Making 3D Printers

Kerrby Day 1 image

Teaching technology has been a blast at Fairhaven Middle School this year. A little coding (we used to call it “programming”), a little 3D design and printing, a little trebuchet and mousetrap car design and building.

I was excited that in the first semester we almost tripled the number of printing hours on the MakerBot 3D printer in the classroom. I have had to order 5 rolls of filament so far (if I recall correctly.) In any case I have not been able to keep up with student demand for 3D printed products.

When visiting the Seamonsters Robotics club at our local high school I saw some home-made 3D printers chugging along making parts for their competition robots. Sehome practical engineering teacher, Kevin Criez, told me they were designed by a local engineer. I found that our local makerspace (Bellingham Foundry) has been working in conjunction with a retired mechanical engineer, Jeff Kerr to produce these printer kits. For $350.00, you get all the parts and free advice and coaching from Jeff and other makerspace enthusiasts and space at The Foundry to assemble your printer.

I have been working on “my” two printers for two evenings so far. Frankly? This has been some of the best fun I have had in ages. I get to build my own 3D printers! Then they go into my classroom and kids will have access to printing on their own. We’ll have a battery of 3 printers (1 Makerbot Replicator II and 2 Kerrby’s – as Jeff’s printers are being called). My goal is to make the design and printing even more accessible by kids.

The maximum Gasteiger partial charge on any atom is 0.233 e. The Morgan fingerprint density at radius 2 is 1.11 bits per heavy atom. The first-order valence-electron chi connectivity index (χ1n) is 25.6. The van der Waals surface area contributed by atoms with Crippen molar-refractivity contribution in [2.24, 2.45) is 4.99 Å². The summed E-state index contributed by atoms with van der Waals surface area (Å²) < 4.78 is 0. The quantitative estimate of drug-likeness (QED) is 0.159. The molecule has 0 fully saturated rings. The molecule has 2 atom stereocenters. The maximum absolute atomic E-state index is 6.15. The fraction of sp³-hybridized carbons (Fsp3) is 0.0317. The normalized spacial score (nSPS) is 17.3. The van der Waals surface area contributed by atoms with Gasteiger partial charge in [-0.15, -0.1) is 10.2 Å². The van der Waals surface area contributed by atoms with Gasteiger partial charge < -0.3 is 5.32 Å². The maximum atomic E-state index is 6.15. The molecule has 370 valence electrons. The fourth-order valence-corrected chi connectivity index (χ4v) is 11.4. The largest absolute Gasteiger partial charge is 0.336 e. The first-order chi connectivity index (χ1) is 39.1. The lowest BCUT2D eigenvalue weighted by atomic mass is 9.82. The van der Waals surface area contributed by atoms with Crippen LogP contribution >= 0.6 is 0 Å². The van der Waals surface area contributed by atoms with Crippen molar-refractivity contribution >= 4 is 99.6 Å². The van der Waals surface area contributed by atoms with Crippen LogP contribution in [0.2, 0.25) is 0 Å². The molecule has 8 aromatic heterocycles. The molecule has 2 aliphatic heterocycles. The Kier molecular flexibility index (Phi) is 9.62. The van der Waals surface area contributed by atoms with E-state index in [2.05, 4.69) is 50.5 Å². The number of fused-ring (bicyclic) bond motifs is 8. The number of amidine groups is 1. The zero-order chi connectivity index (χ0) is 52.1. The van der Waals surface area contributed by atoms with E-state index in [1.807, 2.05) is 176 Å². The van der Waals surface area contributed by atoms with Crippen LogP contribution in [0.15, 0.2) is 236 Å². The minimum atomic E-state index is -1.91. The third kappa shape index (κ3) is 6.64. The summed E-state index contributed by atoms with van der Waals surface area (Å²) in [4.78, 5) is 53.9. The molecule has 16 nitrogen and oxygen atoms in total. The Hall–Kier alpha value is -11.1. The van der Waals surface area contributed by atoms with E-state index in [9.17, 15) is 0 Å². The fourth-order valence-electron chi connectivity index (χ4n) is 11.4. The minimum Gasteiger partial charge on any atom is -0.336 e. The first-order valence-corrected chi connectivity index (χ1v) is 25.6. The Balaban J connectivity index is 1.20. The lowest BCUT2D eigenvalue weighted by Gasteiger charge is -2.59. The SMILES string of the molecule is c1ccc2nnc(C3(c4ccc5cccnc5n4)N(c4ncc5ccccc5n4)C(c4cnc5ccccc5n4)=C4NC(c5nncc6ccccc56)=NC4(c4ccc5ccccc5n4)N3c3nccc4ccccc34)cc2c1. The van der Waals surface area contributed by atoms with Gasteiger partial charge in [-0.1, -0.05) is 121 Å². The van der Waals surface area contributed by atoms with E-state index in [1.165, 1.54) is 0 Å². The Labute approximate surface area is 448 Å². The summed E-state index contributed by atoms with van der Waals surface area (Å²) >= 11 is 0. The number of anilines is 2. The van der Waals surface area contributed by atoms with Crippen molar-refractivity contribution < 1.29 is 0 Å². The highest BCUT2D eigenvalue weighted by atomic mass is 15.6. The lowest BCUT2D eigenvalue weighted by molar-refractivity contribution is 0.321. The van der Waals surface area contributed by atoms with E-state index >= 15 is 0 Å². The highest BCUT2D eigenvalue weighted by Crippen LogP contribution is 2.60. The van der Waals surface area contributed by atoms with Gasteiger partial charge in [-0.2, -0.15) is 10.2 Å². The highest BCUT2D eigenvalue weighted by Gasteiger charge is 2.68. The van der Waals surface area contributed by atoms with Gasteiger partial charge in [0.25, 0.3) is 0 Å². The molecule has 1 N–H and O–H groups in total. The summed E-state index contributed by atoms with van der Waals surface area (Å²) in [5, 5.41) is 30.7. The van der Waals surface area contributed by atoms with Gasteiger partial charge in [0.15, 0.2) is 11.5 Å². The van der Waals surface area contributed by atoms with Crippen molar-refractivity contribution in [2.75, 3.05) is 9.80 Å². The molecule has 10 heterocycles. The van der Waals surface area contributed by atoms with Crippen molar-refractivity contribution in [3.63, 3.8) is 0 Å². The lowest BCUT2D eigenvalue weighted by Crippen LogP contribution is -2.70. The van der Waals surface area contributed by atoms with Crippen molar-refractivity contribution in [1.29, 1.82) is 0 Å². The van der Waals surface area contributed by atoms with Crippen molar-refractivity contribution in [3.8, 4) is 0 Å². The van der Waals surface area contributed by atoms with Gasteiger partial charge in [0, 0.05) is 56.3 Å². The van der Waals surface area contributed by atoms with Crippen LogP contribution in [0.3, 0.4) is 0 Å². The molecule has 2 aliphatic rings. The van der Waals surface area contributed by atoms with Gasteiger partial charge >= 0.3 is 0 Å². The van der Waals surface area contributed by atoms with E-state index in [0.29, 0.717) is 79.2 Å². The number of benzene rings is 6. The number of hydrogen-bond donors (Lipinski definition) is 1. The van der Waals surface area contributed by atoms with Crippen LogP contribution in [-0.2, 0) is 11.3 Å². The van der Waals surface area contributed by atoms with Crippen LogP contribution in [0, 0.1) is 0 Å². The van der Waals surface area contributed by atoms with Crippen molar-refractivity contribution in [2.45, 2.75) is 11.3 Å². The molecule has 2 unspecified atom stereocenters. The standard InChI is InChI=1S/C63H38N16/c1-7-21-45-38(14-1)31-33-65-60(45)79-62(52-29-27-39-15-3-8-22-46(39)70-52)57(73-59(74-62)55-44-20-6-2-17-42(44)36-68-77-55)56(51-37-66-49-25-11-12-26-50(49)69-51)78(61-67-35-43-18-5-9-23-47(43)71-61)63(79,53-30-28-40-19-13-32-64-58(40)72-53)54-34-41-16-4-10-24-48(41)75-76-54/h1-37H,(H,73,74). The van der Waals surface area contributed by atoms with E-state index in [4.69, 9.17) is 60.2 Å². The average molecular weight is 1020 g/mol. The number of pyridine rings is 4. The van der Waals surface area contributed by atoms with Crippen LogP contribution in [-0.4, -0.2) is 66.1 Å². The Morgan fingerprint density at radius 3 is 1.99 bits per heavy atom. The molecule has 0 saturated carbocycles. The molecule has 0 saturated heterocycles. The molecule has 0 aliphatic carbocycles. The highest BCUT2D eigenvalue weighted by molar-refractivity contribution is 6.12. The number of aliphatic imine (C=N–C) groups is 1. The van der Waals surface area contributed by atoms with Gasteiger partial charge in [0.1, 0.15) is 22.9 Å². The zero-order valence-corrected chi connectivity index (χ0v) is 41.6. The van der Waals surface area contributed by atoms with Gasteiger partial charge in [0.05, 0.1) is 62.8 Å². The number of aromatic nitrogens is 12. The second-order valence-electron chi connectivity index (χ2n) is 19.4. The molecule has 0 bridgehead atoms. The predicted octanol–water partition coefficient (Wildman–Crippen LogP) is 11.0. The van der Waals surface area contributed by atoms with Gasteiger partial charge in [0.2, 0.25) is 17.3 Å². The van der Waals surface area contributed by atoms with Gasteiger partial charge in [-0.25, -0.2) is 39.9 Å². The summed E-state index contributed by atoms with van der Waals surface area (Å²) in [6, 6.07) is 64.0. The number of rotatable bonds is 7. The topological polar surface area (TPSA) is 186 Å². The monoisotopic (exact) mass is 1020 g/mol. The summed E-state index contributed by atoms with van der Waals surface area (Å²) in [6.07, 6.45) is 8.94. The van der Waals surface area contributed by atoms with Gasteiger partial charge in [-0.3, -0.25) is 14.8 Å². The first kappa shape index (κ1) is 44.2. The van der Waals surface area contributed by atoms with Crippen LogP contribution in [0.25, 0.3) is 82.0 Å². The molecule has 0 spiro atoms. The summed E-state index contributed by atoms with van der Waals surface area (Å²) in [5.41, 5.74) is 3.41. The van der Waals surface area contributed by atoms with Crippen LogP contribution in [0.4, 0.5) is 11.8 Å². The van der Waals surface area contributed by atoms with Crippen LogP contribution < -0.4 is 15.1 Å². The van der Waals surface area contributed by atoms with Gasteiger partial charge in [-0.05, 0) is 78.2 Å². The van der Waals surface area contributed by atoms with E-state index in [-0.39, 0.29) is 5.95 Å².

Right now I receive their files (made in Sketchup) and I export them to .STL format (using a free Sketchup extension). Then Makerbot prints directly from those files. I would like to stop being a bottleneck and have a “PrintMaster” in each class. A student whom I teach to use the printer and respects the technology who can coach other students to preparing and setting up their designs for printing.

This is getting such an enthusiastic response from students that we probably need some kind of after-school time for students to make designs and get them printed.

In the meantime, I am enjoying this at least as much as the students are!



2 thoughts on “Making 3D Printers

  1. I have recently inherited a Kerrby printer from my grandfather and have some questions but am unfortunately not located where classes are usually offered. I seem to not have the power cord. Can you send me the name and/or photo of the proper cord?

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